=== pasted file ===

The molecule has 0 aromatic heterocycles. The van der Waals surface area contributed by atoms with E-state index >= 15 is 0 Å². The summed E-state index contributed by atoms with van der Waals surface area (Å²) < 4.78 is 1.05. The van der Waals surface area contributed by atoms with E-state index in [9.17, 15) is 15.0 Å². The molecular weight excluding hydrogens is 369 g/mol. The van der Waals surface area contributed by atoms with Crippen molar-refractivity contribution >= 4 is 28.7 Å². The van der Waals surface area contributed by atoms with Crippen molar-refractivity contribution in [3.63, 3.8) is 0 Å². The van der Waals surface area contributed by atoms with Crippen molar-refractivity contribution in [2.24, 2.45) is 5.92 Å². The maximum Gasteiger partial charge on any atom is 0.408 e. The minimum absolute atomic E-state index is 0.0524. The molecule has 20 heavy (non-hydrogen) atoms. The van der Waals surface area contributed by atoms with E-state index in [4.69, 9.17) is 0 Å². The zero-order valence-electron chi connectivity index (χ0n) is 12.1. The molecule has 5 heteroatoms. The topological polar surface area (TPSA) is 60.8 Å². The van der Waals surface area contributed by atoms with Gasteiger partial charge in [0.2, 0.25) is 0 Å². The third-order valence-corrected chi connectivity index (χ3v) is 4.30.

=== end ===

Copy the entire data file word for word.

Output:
The molecule has 0 aromatic heterocycles. The van der Waals surface area contributed by atoms with E-state index >= 15 is 0 Å². The summed E-state index contributed by atoms with van der Waals surface area (Å²) < 4.78 is 1.05. The van der Waals surface area contributed by atoms with E-state index in [9.17, 15) is 15.0 Å². The molecular weight excluding hydrogens is 369 g/mol. The van der Waals surface area contributed by atoms with Crippen molar-refractivity contribution >= 4 is 28.7 Å². The van der Waals surface area contributed by atoms with Crippen molar-refractivity contribution in [3.63, 3.8) is 0 Å². The van der Waals surface area contributed by atoms with Crippen molar-refractivity contribution in [2.24, 2.45) is 5.92 Å². The maximum Gasteiger partial charge on any atom is 0.408 e. The minimum absolute atomic E-state index is 0.0524. The molecule has 20 heavy (non-hydrogen) atoms. The van der Waals surface area contributed by atoms with E-state index in [4.69, 9.17) is 0 Å². The zero-order valence-electron chi connectivity index (χ0n) is 12.1. The molecule has 5 heteroatoms. The topological polar surface area (TPSA) is 60.8 Å². The van der Waals surface area contributed by atoms with Gasteiger partial charge in [0.2, 0.25) is 0 Å². The third-order valence-corrected chi connectivity index (χ3v) is 4.30.